All visitors are our honored guests. If you would like a tour of the church during your visit, please let the clergy know ahead of time when you’ll be visiting, and they’ll schedule a time after worship to give you a tour of the church and introduce you to our family.
When you enter our church for worship, you will be greeted by one of our Stewards (ushers) who will give you a worship bulletin and answer your questions. If you would like more information about our parish, they have guest material they can give you.
We have a Welcome Center with a Coffee Bar. If you are interested, please ask for directions to it. Here you will find fresh coffee and you will be able to socialize with our family. Sunday visitors may also enjoy breakfast, September - May, from 8:15 - 10:15 a.m.
As you enter our sanctuary, you will experience an atmosphere of beauty and reverence. Episcopal churches are built in many architectural styles; but large or small, elaborate or plain, your eye will be drawn to the altar and historical stained glass windows. Your emotions and thoughts will be taken at once to God in this ambiance of holiness.
We observe the traditional Christian worship seasons - Advent, The Twelve Days of Christmas, Epiphany, Lent, Holy Week, Easter, and Pentecost. Our sanctuary allows you to experience many worship arts, particularly the radiant colors of these changing holy seasons in which time is sanctified.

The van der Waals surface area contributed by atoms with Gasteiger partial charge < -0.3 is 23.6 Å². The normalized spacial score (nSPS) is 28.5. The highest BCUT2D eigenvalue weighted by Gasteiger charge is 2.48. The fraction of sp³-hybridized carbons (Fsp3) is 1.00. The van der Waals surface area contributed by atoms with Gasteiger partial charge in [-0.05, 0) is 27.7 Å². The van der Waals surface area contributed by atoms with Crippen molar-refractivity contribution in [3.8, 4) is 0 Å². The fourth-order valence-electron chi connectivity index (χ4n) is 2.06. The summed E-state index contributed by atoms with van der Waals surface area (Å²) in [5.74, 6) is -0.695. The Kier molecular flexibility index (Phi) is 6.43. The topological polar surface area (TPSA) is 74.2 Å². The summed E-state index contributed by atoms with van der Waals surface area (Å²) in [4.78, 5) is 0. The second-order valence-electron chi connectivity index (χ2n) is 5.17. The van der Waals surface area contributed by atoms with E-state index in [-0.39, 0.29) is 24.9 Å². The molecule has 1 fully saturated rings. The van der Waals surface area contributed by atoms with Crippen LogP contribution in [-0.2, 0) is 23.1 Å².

All Saints' worship involves the congregation. In the pews, you will find the Book of Common Prayer, the use of which enables the congregation to share fully in worship. We also have Bibles in the pews for study and reflection.
As a liturgical church, you may wonder when to stand, sit, and kneel. A general rule is that we stand to sing, to say the Creed and for the reading of the Gospel. We sit during anthems, readings of the Bible, and the sermon. We kneel for prayer as an act of humility before God. Some Episcopal congregations stand for prayer. You are free to stand for prayer at All Saints', if that is your tradition.
Our main worship is the Holy Eucharist, which means 'thanksgiving', thus the central focus of Episcopal worship is the altar, the saving work of Christ.
While parts of the service are always the same, others change. At Holy Eucharist, for example, Bible selections are read. These change each Sunday, as do the psalms. Certain prayers also change according to the worship season. Page numbers for parts of the service are printed in the worship bulletin you receive from the Steward.
Following worship, the clergy will greet you as you depart. Be sure to let them know if you are a guest. Refreshments are served on most Sundays at the entrance after the 10:50 a.m. worship service.